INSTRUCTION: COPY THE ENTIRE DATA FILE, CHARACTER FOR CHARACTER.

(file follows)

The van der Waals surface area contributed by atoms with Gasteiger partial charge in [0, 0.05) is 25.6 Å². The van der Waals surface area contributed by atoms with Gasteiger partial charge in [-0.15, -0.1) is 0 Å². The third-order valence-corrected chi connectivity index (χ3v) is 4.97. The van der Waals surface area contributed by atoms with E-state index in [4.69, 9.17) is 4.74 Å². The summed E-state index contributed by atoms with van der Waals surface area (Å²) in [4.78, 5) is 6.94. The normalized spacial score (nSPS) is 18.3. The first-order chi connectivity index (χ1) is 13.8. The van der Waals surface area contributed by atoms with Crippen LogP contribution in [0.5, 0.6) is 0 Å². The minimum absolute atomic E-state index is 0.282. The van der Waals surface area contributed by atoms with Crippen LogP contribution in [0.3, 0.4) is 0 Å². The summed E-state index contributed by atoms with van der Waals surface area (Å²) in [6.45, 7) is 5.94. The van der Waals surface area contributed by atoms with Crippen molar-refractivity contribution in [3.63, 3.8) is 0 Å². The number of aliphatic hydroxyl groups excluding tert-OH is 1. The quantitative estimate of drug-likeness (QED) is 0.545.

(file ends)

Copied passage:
The van der Waals surface area contributed by atoms with Gasteiger partial charge in [0, 0.05) is 25.6 Å². The van der Waals surface area contributed by atoms with Gasteiger partial charge in [-0.15, -0.1) is 0 Å². The third-order valence-corrected chi connectivity index (χ3v) is 4.97. The van der Waals surface area contributed by atoms with E-state index in [4.69, 9.17) is 4.74 Å². The summed E-state index contributed by atoms with van der Waals surface area (Å²) in [4.78, 5) is 6.94. The normalized spacial score (nSPS) is 18.3. The first-order chi connectivity index (χ1) is 13.8. The van der Waals surface area contributed by atoms with Crippen LogP contribution in [0.5, 0.6) is 0 Å². The minimum absolute atomic E-state index is 0.282. The van der Waals surface area contributed by atoms with Crippen LogP contribution in [0.3, 0.4) is 0 Å². The summed E-state index contributed by atoms with van der Waals surface area (Å²) in [6.45, 7) is 5.94. The van der Waals surface area contributed by atoms with Crippen molar-refractivity contribution in [3.63, 3.8) is 0 Å². The number of aliphatic hydroxyl groups excluding tert-OH is 1. The quantitative estimate of drug-likeness (QED) is 0.545.